National Trucking Week is underway until September 11.
This is a great opportunity to underscore how much we appreciate our professional drivers (and all the other workers in the supply chain). We have to keep in mind that they are not nuisances; they transport most of the goods we use daily. The best way to express your appreciation and respect is to show them courtesy on the road. They really deserve it.
What’s more, many of them are Teamsters members, and I’m incredibly proud of them.
Besides the never-ending COVID-19 pandemic, professional drivers regularly face many other challenges on the road. For these workers, long hours behind the wheel, problems finding a place to pull over to rest and access to washrooms are all seriously aggravating.
Access for women is a constant challenge for sisters who want to join the industry.
The delays in deploying electronic logbooks are very disappointing. All stakeholders, including Ottawa and the provinces, agreed on the matter ages ago. Implementation, which was supposed to happen this year, has been pushed back to 2022. Yet everyone agrees that truck driver health and safety can’t wait any longer.
We also believe that training of recruits has to be upgraded to prepare our professional drivers for the challenges of tomorrow.
Reconciling work and family life, the alleged labour shortage (which is actually a lack of decent working conditions in non-union operations), exploitation of immigrant workers, and even work organization and the industry structure in North America all have to be rethought.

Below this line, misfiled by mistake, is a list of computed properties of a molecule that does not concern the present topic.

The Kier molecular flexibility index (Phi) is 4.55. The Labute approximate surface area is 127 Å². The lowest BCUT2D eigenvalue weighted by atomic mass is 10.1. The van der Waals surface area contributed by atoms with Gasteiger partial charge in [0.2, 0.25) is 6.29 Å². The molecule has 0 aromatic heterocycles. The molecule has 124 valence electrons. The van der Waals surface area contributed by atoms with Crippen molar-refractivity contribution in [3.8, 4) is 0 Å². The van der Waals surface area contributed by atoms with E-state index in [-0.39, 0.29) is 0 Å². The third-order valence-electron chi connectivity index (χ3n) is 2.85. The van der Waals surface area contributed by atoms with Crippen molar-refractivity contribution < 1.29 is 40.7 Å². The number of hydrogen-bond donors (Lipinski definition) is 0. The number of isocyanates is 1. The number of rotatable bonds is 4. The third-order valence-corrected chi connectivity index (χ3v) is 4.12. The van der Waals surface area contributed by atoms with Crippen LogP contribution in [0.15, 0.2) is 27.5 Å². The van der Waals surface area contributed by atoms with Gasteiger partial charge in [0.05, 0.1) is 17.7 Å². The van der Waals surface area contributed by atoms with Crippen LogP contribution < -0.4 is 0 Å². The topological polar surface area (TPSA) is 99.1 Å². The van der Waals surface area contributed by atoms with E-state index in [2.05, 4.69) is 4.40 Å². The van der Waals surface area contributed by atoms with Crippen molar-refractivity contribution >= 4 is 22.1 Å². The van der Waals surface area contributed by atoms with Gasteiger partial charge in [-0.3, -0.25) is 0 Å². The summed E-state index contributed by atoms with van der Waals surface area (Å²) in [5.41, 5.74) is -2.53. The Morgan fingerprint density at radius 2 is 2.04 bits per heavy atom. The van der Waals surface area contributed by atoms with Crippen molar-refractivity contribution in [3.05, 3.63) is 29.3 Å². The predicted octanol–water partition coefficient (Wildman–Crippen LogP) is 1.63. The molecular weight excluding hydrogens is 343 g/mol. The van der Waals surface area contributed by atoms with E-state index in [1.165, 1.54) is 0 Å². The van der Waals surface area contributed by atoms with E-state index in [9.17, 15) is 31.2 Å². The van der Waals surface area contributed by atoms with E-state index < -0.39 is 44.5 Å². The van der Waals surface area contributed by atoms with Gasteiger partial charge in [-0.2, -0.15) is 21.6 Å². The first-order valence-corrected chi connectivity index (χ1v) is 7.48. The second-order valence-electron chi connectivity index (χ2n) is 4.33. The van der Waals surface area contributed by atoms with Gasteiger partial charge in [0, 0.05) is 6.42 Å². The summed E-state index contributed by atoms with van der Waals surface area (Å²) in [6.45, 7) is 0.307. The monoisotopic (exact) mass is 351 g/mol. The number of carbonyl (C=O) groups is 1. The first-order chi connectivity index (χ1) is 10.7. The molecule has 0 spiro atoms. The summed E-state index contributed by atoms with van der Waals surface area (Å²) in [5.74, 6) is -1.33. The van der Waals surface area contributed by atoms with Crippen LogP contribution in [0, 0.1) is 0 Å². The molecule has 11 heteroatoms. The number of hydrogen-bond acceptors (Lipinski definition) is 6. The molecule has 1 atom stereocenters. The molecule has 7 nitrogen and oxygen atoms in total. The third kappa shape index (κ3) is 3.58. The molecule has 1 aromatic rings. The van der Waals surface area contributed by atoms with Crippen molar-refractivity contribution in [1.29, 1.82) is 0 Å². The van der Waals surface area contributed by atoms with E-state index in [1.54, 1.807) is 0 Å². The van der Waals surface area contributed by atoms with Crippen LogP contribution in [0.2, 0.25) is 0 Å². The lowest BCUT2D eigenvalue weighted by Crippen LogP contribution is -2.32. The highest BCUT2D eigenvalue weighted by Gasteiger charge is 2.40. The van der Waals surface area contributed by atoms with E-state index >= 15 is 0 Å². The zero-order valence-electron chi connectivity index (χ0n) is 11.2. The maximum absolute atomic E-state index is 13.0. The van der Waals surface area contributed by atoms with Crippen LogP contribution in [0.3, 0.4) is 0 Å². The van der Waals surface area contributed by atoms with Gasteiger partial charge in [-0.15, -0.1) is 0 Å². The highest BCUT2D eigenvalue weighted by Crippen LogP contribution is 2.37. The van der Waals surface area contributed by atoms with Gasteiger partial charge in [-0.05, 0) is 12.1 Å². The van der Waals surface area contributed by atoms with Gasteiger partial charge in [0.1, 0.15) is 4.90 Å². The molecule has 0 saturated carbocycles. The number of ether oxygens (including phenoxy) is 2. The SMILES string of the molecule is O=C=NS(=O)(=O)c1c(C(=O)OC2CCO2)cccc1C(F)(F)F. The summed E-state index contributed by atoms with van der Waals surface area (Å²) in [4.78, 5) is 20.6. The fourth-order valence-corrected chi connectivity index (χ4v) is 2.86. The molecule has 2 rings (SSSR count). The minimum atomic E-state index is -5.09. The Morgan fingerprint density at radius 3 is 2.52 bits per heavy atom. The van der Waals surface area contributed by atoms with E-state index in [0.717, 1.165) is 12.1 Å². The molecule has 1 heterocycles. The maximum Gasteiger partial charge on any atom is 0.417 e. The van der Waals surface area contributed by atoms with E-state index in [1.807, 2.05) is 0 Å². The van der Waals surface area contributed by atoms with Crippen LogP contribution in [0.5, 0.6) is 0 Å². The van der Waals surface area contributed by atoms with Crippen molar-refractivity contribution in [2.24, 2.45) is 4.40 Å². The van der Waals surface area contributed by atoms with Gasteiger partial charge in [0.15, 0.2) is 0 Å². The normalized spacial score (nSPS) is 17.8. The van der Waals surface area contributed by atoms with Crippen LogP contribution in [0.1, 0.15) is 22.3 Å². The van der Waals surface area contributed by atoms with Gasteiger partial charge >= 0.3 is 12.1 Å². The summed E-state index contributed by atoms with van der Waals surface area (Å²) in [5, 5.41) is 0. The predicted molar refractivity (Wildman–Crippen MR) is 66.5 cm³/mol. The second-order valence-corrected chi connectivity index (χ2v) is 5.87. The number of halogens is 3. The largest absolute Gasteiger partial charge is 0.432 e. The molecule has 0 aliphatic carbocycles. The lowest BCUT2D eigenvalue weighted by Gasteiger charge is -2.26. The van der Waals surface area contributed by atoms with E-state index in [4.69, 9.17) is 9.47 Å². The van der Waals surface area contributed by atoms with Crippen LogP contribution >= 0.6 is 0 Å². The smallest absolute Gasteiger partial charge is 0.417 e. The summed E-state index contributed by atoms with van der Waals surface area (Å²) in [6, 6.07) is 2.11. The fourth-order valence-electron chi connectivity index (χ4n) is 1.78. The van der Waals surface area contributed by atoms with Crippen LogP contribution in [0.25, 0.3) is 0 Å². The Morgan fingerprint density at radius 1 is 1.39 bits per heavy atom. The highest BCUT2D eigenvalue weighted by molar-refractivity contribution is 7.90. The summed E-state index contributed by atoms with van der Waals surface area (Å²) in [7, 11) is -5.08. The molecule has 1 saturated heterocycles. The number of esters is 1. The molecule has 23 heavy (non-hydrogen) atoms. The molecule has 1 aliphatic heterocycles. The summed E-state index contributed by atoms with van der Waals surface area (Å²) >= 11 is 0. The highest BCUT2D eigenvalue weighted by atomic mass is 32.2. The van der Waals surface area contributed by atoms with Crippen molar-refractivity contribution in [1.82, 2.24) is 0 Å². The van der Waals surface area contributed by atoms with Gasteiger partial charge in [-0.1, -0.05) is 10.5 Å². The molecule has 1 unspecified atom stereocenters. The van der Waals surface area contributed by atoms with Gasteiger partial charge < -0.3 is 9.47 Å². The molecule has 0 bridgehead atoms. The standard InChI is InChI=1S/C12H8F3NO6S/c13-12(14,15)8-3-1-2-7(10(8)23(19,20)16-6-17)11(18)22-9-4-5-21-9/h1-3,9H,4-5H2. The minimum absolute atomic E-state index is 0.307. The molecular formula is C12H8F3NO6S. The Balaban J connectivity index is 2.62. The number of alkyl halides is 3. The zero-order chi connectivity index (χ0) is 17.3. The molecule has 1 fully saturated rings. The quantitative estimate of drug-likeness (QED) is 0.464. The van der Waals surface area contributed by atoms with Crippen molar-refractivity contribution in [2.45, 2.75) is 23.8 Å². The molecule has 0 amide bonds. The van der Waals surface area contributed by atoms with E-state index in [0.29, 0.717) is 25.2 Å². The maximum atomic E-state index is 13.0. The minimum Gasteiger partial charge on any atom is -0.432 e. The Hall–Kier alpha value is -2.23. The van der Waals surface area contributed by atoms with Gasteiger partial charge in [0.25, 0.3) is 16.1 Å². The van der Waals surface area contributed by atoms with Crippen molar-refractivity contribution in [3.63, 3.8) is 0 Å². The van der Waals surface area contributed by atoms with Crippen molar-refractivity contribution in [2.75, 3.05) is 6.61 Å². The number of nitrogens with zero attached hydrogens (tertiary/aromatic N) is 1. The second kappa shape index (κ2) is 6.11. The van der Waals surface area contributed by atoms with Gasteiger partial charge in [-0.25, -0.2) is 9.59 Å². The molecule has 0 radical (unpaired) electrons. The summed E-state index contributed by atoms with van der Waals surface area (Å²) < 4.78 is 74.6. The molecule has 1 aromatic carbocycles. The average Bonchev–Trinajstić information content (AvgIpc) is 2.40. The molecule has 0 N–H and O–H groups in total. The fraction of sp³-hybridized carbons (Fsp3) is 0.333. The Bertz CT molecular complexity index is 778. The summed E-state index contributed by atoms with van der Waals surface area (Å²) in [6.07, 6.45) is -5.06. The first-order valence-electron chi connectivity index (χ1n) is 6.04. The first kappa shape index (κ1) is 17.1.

Reducing the industry’s greenhouse gas emissions is another concerning topic for many of us. Electrification could have positive effects, as could supply chain optimization measures.
The Teamsters Union calls on governments, businesses and transport companies to discuss these issues at regional, national and continental round tables. We can no longer afford to dodge serious debates affecting the supply chain. We have to talks about it and deal with these problems once and for all.
The challenges are many and we have a lot on our plate. But I’m confident that we can make headway on these issues and introduce positive, lasting, changes in this industry so fundamental to our economy. To do so, we must all work in close collaboration, with the common good as our objective.
This is my hope between now and the next National Trucking Week. Meanwhile, I’d like to again say a heartfelt ‘thank you’ to all truck drivers.
President of Teamsters Canada
Vice President of the International Brotherhood of Teamsters